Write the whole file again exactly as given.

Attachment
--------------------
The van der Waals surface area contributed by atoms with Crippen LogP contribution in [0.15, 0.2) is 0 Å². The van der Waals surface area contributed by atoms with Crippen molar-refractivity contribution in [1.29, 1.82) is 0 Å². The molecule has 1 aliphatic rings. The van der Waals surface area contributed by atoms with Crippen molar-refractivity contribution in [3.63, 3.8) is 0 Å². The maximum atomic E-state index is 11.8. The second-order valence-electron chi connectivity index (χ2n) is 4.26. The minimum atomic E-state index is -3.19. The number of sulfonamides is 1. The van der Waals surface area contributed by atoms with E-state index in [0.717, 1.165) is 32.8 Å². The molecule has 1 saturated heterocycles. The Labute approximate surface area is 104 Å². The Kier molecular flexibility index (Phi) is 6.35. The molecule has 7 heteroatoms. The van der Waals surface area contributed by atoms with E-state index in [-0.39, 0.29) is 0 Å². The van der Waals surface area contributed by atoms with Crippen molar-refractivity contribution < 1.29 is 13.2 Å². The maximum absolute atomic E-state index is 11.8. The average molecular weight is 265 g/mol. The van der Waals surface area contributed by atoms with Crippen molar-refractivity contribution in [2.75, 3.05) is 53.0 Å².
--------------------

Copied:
The van der Waals surface area contributed by atoms with Crippen LogP contribution in [0.15, 0.2) is 0 Å². The van der Waals surface area contributed by atoms with Crippen molar-refractivity contribution in [1.29, 1.82) is 0 Å². The molecule has 1 aliphatic rings. The van der Waals surface area contributed by atoms with Crippen molar-refractivity contribution in [3.63, 3.8) is 0 Å². The maximum atomic E-state index is 11.8. The second-order valence-electron chi connectivity index (χ2n) is 4.26. The minimum atomic E-state index is -3.19. The number of sulfonamides is 1. The van der Waals surface area contributed by atoms with E-state index in [0.717, 1.165) is 32.8 Å². The molecule has 1 saturated heterocycles. The Labute approximate surface area is 104 Å². The Kier molecular flexibility index (Phi) is 6.35. The molecule has 7 heteroatoms. The van der Waals surface area contributed by atoms with E-state index in [-0.39, 0.29) is 0 Å². The van der Waals surface area contributed by atoms with Crippen molar-refractivity contribution < 1.29 is 13.2 Å². The maximum absolute atomic E-state index is 11.8. The average molecular weight is 265 g/mol. The van der Waals surface area contributed by atoms with Crippen molar-refractivity contribution in [2.75, 3.05) is 53.0 Å².